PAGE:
Fed-up officials held a news conference Saturday night, calling on businesses and patrons to be more responsible. They also demanded guidance from the mayor and the governor to deal with the problem.
"It's a difficult situation because we are supposed to order, to take and to go, but there's no place to sit. That's not until Phase 2," Manhattan Borough President Gale Brewer said.
CBS2 saw a number of cases where marked police cars simply rolled past large crowds Saturday night.
The NYPD finally began enforcement around 8 p.m., driving up and down the block with their lights and sirens on, telling people to disperse and bars to stop serving.
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In a statement released Saturday, the executive director of the NYC Hospitality Alliance said while he understands small businesses' need to make money and people's desire to socialize, the industry is being set back by this behavior.
"Serving customers who hang out on the sidewalks and streets violating open container laws, and setting up tables before we are permitted, jeopardizes the progress we've made to flatten the curve. And serving patrons not wearing masks does not help either," the statement says.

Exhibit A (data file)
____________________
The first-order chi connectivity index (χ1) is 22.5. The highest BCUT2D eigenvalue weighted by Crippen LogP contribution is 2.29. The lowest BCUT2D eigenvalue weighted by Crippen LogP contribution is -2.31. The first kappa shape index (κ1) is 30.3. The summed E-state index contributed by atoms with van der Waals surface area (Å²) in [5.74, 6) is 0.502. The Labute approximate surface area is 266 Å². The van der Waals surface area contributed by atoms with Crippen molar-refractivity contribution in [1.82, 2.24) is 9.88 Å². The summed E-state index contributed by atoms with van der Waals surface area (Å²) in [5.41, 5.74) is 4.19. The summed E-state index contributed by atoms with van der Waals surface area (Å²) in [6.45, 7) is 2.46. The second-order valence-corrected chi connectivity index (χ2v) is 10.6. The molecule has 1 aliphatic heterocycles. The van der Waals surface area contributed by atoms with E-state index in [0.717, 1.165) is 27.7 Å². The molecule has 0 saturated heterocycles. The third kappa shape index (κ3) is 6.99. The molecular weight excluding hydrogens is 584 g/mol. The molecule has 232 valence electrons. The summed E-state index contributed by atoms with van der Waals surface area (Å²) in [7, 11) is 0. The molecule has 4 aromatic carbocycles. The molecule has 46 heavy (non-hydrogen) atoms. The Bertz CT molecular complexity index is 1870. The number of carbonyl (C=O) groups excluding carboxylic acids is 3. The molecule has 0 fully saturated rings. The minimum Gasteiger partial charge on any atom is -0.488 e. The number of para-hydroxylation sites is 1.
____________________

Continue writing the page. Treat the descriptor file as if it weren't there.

The statement adds restaurants and bars are subjecting themselves to huge liability and possible suspension of their alcohol license.
"However, this pent-up demand demonstrates why our restaurants and bars need a lawful, regulated outdoor eating and drinking system now, and must be provided clear guidelines and expectations on when they can open outdoors and inside," the statement says.
Mayor Bill de Blasio has previously been adamant that the city would not tolerate such gatherings because of fears they would spread COVID-19, but that was before massive protests broke out demanding police reforms following the death of George Floyd.
Bars on the Upper East Side had previously surfaced as an area of concern, with the mayor vowing that bars and restaurants may be shut down if crowds gathered at their establishments.
"They will be visited immediately with inspectors and there'll be serious fines. And if we have to shut places down, we will if they're starting to violate these rules because this is about health and safety," de Blasio said in May.
The de Blasio administration and the NYPD had been criticized for apparent racial disparities in the enforcement of social distancing, prompting the mayor to announce a policy change, saying the NYPD would only focus on large gatherings.
The mayor also said last month, "The bigger the gathering, the more that needs to be done by the NYPD to make sure that gathering either never gets started to begin with or is quickly broken up. If we never need to take any additional enforcement action other than the NYPD showing up and people leaving, that's the ideal by far... Summonses are an available tool and they will be given if people do not disperse, but the goal is to not even get to the point of summonses, just to make sure that large gatherings don't happen."